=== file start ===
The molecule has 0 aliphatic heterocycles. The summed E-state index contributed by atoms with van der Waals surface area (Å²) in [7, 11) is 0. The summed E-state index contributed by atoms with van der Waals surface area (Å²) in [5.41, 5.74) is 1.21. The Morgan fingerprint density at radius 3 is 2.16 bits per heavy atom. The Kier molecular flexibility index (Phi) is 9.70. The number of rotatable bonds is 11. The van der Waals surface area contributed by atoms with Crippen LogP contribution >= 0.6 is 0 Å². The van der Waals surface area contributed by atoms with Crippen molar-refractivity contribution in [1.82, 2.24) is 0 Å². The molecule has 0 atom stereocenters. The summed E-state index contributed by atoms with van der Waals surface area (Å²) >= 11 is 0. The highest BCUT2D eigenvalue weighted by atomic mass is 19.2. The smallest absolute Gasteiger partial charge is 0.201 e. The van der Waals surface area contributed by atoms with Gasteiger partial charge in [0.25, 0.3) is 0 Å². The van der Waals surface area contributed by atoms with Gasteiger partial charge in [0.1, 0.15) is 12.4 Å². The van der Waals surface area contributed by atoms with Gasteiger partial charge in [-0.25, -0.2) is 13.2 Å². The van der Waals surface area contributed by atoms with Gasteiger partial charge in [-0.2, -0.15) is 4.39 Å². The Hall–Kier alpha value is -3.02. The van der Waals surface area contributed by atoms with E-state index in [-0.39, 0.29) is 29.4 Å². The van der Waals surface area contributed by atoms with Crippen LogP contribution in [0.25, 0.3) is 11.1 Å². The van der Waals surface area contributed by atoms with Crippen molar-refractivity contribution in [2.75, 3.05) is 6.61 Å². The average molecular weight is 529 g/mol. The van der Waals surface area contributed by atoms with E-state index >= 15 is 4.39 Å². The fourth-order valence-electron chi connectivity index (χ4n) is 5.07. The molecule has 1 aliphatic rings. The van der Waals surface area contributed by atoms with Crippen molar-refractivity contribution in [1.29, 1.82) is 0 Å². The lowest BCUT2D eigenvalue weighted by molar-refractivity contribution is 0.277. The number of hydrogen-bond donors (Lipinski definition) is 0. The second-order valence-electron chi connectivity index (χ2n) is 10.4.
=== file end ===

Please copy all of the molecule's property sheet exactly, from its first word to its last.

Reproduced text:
The molecule has 0 aliphatic heterocycles. The summed E-state index contributed by atoms with van der Waals surface area (Å²) in [7, 11) is 0. The summed E-state index contributed by atoms with van der Waals surface area (Å²) in [5.41, 5.74) is 1.21. The Morgan fingerprint density at radius 3 is 2.16 bits per heavy atom. The Kier molecular flexibility index (Phi) is 9.70. The number of rotatable bonds is 11. The van der Waals surface area contributed by atoms with Crippen LogP contribution >= 0.6 is 0 Å². The van der Waals surface area contributed by atoms with Crippen molar-refractivity contribution in [1.82, 2.24) is 0 Å². The molecule has 0 atom stereocenters. The summed E-state index contributed by atoms with van der Waals surface area (Å²) >= 11 is 0. The highest BCUT2D eigenvalue weighted by atomic mass is 19.2. The smallest absolute Gasteiger partial charge is 0.201 e. The van der Waals surface area contributed by atoms with Gasteiger partial charge in [0.25, 0.3) is 0 Å². The van der Waals surface area contributed by atoms with Gasteiger partial charge in [0.1, 0.15) is 12.4 Å². The van der Waals surface area contributed by atoms with Gasteiger partial charge in [-0.25, -0.2) is 13.2 Å². The van der Waals surface area contributed by atoms with Gasteiger partial charge in [-0.2, -0.15) is 4.39 Å². The Hall–Kier alpha value is -3.02. The van der Waals surface area contributed by atoms with E-state index in [-0.39, 0.29) is 29.4 Å². The van der Waals surface area contributed by atoms with Crippen LogP contribution in [0.25, 0.3) is 11.1 Å². The van der Waals surface area contributed by atoms with Crippen molar-refractivity contribution in [2.75, 3.05) is 6.61 Å². The average molecular weight is 529 g/mol. The van der Waals surface area contributed by atoms with E-state index >= 15 is 4.39 Å². The fourth-order valence-electron chi connectivity index (χ4n) is 5.07. The molecule has 1 aliphatic rings. The van der Waals surface area contributed by atoms with Crippen molar-refractivity contribution in [1.29, 1.82) is 0 Å². The lowest BCUT2D eigenvalue weighted by molar-refractivity contribution is 0.277. The number of hydrogen-bond donors (Lipinski definition) is 0. The second-order valence-electron chi connectivity index (χ2n) is 10.4.